WASHINGTON — Interior Secretary Ryan Zinke says Senate Democrats are holding the department's nominees "hostage" to a political agenda that includes opposition to his review of presidentially designated monuments.

In a sharply worded letter to Illinois Sen. Dick Durbin, the Senate's No. 2 Democrat, Zinke said it's unfortunate that Democrats have placed holds on four Interior nominees, including the department's top lawyer and budget chief.

The nominees "have nothing to do with this monument review, yet they have been forced to sit on the sidelines" for months, Zinke wrote Thursday. "As a former Navy SEAL, this is not the type of hostage situation I am accustomed to."

Zinke offered to meet with Durbin, who requested a briefing last month along with other Democratic senators to discuss the monument review.

President Donald Trump ordered the review this spring following complaints by congressional Republicans that previous presidents had misused a century-old law intended to protect federal lands, creating oversized monuments that hinder energy development, logging and other uses. Trump called some monument designations by his Democratic predecessors "massive land grabs."

Zinke has recommended that Trump shrink four large monuments in the West, including the sprawling Bears Ears and Grand Staircase-Escalante national monuments in Utah.

Zinke also recommended that Nevada's Gold Butte and Oregon's Cascade-Siskiyou monuments be reduced in size, although exact details remain unclear. The proposals have prompted an outcry from environmental groups and Democrats who accuse Trump and Zinke of engaging in a secretive process aimed at helping industry groups that have donated to GOP campaigns.

Opponents have promised to take the Trump administration to court to block any attempts to rescind or reduce the monument designations. Former Presidents Barack Obama and Bill Clinton designated the monuments under the 1906 Antiquities Act, which allows presidents to protect sites considered historic or geographically or culturally important.

In a letter last month, Durbin and 15 other senators complained that Zinke's recommendations "threaten important natural, archaeological and cultural resources," especially Bears Ears, a 1.3-million acre site in southeastern Utah that is home to thousands of Native American artifacts, including ancient cliff dwellings and petroglyphs.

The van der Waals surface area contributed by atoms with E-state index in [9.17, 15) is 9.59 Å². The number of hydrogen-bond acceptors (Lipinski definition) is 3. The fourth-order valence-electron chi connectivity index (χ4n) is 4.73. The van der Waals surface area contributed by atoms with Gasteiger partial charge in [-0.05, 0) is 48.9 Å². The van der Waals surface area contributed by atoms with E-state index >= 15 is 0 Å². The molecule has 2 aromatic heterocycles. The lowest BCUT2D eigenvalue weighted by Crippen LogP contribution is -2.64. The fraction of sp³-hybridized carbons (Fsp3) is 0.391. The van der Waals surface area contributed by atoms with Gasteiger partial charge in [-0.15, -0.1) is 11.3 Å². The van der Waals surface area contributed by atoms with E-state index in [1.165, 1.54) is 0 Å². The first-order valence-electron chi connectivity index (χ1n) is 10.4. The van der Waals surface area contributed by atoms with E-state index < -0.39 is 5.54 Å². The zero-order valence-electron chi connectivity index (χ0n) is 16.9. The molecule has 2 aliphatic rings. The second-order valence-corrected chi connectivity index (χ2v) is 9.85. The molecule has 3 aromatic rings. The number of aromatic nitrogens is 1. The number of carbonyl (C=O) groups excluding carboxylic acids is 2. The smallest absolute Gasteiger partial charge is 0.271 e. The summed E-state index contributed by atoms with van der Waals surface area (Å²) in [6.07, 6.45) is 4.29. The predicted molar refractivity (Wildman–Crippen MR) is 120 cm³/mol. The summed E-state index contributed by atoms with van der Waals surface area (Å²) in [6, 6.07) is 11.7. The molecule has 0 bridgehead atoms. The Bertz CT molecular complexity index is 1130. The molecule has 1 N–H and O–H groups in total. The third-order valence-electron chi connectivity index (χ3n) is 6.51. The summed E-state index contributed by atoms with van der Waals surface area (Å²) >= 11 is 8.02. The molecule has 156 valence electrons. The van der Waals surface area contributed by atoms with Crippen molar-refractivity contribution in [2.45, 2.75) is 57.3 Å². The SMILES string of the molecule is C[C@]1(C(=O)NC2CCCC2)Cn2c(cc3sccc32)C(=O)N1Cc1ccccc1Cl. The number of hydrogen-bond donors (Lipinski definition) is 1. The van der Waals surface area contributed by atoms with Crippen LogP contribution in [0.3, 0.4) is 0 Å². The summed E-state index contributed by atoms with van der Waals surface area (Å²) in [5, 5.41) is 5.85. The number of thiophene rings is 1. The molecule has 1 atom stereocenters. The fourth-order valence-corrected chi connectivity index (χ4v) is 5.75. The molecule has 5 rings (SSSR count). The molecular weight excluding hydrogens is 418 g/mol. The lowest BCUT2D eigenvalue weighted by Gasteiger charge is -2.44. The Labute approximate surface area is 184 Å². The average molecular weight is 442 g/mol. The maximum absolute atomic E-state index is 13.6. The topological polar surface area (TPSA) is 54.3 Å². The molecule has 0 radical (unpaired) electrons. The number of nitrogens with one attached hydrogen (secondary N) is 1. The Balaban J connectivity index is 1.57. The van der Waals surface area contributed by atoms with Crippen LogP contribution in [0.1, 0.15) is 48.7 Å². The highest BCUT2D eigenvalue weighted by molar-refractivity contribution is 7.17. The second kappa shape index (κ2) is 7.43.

"National monuments have preserved our country's unique public lands, extraordinary history and our common culture as a people," the senators wrote in an Oct. 23 letter to Trump. "We urge you not to reduce their boundaries in any way."

Durbin and several other senators wrote a separate letter to Zinke seeking a meeting about the monument review, which they said has been conducted virtually in secret.

Zinke responded Thursday that he visited the four monuments that are being shrunk and met with or talked to lawmakers and governors in all four states.

"While the review does not affect the state of Illinois, I nonetheless understand your interest in this matter, and I appreciate the written comments you and your colleagues provided throughout this review process," Zinke wrote to Durbin.

Durbin has placed holds on the nominees in his leadership role. Spokesman Ben Marter said Durbin looked forward to meeting with Zinke, although no date has been set.

"That was probably harder than it needed to be, but the secretary has now reached out to schedule a meeting and Sen. Durbin is looking forward to it," Marter said.

Durbin has placed holds on four Interior nominees: Susan Combs, nominated as assistant secretary for policy, management and budget; Joseph Balash, assistant secretary for land and minerals management; Ryan Nelson, solicitor; and Brenda Burman, commissioner of the Bureau of Reclamation, which oversees dams and water projects in 17 Western states.

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